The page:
Last updated on 19/04/2017 at 11:15:08
Have you ever considered to move to Italy? Every time I’m on a trip and talking to someone the fact that I’m Italian pops out, immediately begins the praises to the Belpaese: its culture, its art and history, its food, its landscapes. So, considering how many people likes my country or would like to see it in person, why don’t you move to Italy?
I fear it would take some time to explain this subject in the best way as possible, but I’ll do it keeping it as simple I can. It’s already complicated by itself to move in a new country, I don’t want to overcomplicate it!
I’ll make distinctions between EU citizens and not EU citizens because rules apply differently, but first some preliminary consideration valid for everyone, before coming here.
Before you move to Italy I assume you’ve already been here, you had a chance to experience our way of life, and that’s why you decided to make the big step. But what if you didn’t?
Take at least one trip to Italy first.
Italy is a country with several different realities, due to our history and our territory. North and South are quite different, and that could influence your choice. What are you looking for in Italy? For wich reason you want to move here?
Visit the South, enjoy the sea and the friendly people, live in a more relaxed way thanks to the sun and mild temperatures throughout the year. Southern regions have a lot of history too: Napoli was one of the main cities of Magna Graecia, Sicily is filled with Greek and Romans ruins. They have gorgeous coasts and beaches, islands and volcanoes, mountains and natural parks. Plus Matera will be the European capital of culture in 2019, just to name a few.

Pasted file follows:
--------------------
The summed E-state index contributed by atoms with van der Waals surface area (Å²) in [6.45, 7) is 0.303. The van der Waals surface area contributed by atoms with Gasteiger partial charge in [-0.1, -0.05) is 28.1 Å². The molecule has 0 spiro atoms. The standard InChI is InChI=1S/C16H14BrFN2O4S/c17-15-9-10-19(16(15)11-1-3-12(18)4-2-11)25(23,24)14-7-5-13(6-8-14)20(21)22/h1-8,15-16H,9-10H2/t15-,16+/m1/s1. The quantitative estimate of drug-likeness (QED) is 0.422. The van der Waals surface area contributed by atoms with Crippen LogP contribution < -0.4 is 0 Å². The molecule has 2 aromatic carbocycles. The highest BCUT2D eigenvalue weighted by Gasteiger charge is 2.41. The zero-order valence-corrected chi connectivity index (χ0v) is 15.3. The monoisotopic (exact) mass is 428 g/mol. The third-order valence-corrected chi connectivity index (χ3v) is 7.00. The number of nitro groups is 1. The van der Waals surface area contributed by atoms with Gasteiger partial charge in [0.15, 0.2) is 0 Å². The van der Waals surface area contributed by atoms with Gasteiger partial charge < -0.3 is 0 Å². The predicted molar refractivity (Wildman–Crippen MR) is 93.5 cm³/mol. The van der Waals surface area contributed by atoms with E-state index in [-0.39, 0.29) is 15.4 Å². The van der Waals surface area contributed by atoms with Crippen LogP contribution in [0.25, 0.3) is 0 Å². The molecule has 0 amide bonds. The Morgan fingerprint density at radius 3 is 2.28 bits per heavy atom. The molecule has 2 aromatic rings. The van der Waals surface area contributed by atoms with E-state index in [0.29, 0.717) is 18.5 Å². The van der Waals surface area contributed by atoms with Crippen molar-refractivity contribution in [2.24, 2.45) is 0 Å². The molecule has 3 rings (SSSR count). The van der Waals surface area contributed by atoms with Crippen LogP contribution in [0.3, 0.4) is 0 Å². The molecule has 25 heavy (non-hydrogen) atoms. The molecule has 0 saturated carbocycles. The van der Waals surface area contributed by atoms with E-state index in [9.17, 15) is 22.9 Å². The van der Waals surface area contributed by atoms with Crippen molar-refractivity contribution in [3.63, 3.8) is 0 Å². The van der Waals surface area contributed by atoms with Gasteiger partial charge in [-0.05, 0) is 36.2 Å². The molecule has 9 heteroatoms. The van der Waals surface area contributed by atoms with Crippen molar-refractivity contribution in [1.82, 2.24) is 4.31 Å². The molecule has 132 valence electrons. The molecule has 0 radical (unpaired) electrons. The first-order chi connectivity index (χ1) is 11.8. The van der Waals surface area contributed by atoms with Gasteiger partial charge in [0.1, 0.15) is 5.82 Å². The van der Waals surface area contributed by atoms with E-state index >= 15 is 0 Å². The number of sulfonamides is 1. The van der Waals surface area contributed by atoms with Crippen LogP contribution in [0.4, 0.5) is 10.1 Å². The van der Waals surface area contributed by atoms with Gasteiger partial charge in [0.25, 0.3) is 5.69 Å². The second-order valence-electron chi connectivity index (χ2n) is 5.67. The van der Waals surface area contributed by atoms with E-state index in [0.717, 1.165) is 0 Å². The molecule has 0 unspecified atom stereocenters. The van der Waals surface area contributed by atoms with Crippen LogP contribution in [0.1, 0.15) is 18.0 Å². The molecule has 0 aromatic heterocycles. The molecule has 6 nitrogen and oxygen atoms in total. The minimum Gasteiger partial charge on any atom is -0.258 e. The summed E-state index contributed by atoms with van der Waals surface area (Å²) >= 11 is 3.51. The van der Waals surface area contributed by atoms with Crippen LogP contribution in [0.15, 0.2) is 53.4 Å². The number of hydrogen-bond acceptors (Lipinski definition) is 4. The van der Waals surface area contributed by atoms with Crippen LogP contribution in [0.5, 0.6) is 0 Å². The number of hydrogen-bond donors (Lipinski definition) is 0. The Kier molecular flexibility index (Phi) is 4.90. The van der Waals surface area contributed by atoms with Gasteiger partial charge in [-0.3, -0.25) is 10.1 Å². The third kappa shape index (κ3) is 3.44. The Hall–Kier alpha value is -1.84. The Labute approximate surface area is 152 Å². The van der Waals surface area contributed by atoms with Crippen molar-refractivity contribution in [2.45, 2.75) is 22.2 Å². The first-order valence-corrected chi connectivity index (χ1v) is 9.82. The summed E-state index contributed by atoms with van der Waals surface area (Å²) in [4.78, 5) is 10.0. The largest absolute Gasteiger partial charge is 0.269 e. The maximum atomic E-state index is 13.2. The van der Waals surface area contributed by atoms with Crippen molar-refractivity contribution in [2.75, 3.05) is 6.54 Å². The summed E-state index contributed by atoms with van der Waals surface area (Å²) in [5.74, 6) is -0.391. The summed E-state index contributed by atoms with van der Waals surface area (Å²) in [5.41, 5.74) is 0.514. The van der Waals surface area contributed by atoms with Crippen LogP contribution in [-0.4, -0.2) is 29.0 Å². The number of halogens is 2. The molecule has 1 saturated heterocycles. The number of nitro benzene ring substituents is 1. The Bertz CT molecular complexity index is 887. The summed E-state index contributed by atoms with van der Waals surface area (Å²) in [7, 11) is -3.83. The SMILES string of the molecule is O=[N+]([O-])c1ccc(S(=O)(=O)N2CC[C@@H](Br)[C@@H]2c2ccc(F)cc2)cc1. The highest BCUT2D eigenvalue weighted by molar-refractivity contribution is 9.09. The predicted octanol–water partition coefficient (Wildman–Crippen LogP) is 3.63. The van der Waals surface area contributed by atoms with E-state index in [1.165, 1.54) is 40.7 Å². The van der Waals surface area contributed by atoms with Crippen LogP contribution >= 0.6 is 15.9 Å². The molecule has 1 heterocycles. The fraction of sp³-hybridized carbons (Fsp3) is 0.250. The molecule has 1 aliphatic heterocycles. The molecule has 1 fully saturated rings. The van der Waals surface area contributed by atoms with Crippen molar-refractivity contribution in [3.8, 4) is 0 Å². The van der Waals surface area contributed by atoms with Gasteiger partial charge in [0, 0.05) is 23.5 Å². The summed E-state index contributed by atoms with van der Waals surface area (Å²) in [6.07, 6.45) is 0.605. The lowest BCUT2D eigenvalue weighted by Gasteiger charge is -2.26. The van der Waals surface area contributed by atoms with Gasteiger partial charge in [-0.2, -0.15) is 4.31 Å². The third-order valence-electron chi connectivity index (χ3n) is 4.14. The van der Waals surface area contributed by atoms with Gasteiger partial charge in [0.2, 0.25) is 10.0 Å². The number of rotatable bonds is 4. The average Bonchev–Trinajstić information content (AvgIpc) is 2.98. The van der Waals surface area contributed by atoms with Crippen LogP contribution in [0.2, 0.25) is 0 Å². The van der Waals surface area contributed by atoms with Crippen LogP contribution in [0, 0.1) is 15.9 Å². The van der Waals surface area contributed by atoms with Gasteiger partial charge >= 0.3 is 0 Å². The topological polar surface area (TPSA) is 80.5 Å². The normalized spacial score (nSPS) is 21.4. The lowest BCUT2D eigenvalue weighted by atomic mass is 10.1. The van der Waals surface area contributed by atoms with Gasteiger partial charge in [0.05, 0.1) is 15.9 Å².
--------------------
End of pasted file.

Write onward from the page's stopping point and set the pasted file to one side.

Do you prefer the mountains instead? Go North, towards the Alps. High peaks, snow in winter and green fields in summer. Colder climate during the twelve months, but many activities to do as well. There are lakes, castles, vineyards, everyone works hard and care about their land and nature. Plus you can see Milan, the most European city in Italy, Verona, the homeland of Romeo and Juliet, or take a gondola around canals in Venice.
Or maybe central Italy is the compromise you’re looking for. You can find both great places on the sea and on the mountains, incredible cities like Florence and Rome, amazing culinary traditions and local products wherever you go. Every hamlet is a jewel, you’ll fall in love instantly!
The bottom line is: come and see with your eyes before taking any decision.
If you want a general overview of the cost of living in Italy, you can check Numbeo, an online user contributed database with thousands of data about city and countries worldwide. That can help you to better understand how a specific city compares to the one you’re living in.